found in a corner of the university...

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“Methods always—and of necessity—have conditions, not only because of their objects but even more because of the postulates on which they are ultimately based.”

—Sigurd Burckhardt

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abstemiast:

   In the summer of 1937 he felt a renewal of the old passion for study and learning; and with the curious and disembodied vigor of the scholar that is the condition of neither youth nor age, he returned to the only life that had not betrayed him. He discovered that he had not gone far from that life even in his despair.

—John Williams.

It’s Stoner!

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Du Bois on the University

"The function of the university is not simply to teach bread-winning, or to furnish teachers for the public schools or to be a centre of polite society; it is, above all, to be the organ of that fine adjustment between real life and the growing knowledge of life, an adjustment which forms the secret of civilization."

—W. E. B. Du Bois, The Souls of Black Folk

Filed under Du Bois University

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"The main attack against the intellectual heritage of the past was in fact on a narrower front. It was directed primarily against what the writers of the 1890’s chose to call ‘positivism’. By this they did not mean simply the rather quaint doctrines associated with Auguste Comte, who had originally coined the term. Nor did they mean the social philosophy of Herbert Spencer, which was the guise in which positivist thinking was most apparent in their own time. They used the word in a looser sense to characterize the whole tendency to discuss human behavior in terms of analogies drawn from natural science. In reacting against it, the innovators of the 1890’s felt that they were rejecting the most pervasive intellectual tenet of their time. They believed that they were casting off a spiritual yoke that the preceding quarter-century had laid upon them."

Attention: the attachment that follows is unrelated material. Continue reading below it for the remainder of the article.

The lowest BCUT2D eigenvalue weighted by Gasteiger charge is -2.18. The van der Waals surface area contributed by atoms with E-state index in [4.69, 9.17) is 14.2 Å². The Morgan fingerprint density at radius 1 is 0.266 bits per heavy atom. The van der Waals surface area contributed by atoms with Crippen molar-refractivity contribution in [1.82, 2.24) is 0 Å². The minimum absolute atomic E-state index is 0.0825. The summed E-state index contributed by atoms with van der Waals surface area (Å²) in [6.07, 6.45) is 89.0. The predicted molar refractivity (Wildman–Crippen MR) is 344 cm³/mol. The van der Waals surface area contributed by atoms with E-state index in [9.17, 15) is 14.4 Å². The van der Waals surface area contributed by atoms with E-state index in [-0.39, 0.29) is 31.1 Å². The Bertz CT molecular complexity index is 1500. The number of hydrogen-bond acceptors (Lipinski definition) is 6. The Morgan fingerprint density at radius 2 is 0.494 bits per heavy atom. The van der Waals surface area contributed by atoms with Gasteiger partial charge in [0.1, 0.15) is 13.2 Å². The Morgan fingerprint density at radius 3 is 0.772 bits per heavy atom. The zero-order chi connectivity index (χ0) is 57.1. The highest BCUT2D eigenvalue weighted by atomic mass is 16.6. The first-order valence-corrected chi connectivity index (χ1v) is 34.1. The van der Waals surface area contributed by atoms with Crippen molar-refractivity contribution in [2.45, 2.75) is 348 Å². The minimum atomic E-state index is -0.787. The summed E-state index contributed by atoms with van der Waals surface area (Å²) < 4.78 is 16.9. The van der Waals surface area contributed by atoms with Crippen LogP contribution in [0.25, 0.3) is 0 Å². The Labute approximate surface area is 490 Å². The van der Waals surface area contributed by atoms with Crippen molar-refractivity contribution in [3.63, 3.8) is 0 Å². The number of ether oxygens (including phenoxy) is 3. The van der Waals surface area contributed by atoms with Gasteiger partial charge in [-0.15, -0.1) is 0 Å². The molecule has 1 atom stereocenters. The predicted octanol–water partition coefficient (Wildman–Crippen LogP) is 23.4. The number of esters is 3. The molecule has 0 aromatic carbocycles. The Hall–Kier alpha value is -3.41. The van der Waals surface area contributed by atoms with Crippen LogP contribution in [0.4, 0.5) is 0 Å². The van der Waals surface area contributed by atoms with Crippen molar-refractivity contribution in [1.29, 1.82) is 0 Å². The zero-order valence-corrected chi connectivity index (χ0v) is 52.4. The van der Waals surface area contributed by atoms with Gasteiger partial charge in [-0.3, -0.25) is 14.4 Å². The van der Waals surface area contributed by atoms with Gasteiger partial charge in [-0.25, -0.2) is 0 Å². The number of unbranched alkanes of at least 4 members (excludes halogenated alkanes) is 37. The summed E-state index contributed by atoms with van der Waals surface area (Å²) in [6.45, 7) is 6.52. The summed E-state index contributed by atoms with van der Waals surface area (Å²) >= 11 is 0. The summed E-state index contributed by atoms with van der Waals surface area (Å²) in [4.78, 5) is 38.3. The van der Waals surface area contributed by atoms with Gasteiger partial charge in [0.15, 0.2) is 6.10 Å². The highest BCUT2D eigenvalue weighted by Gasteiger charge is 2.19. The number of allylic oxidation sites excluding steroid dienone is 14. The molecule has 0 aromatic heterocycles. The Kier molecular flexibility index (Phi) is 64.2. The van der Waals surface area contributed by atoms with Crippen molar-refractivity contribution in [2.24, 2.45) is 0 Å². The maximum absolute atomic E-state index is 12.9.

—H. Stuart Hughes, Consciousness and Society

 

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"The question of whether or not the abolition of the human is a good or a bad idea is not to be decided by a show of hands."

Richard Poirier

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"I heard people talking at the ferry landing. I heard what they said, too—every word of it.  One man said it was getting towards the long days and the short nights now.  T’other one said THIS warn’t one of the short ones, he reckoned—and then they laughed, and he said it over again, and they laughed again; then they waked up another fellow and told him, and laughed, but he didn’t laugh; he ripped out something brisk, and said let him alone.  The first fellow said he ‘lowed to tell it to his old woman—she would think it was pretty good; but he said that warn’t nothing to some things he had said in his time. I heard one man say it was nearly three o’clock, and he hoped daylight wouldn’t wait more than about a week longer.  After that the talk got further and further away, and I couldn’t make out the words any more; but I could hear the mumble, and now and then a laugh, too, but it seemed a long ways off.”

Mark Twain, Adventures of Huckleberry Finn

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When we are learning to walk, to ride, to swim, skate, fence, write, play, or sing, we interrupt ourselves at every step by unnecessary movements and false notes. When we are proficients, on the contrary, the results not only follow with the very minimum of muscular action requisite to bring them forth, they also follow from a single instantaneous ‘cue.’”

William James, “Habit”

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"The chief and primary cause of this development and very rapid increase of nervousness is modern civilization, which is distinguished from the ancient by these five characteristics: steampower, the periodical press, the telegraph,the sciences, and the mental activity of women."

—George M. Beard, American Nervousness (1881)

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"The chief and primary cause of this development and very rapid increase of nervousness ismodern civilization, which is distinguished from the ancient by these five characteristics: steampower, the periodical press, the telegraph,the sciences, and the mental activity of women."

—George M. Beard, American Nervousness (1881)

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"That cheap originality which finds expression in putting things to uses for which they were not intended is often confused with individuality; whereas the latter consists not in an attempt to be different from other people at the cost of comfort, but in the desire to be comfortable in one’s own way, even thought it be the way of a monotonously large majority." 

—Edith Wharton and Ogden Codman, Jr.The Decoration of Houses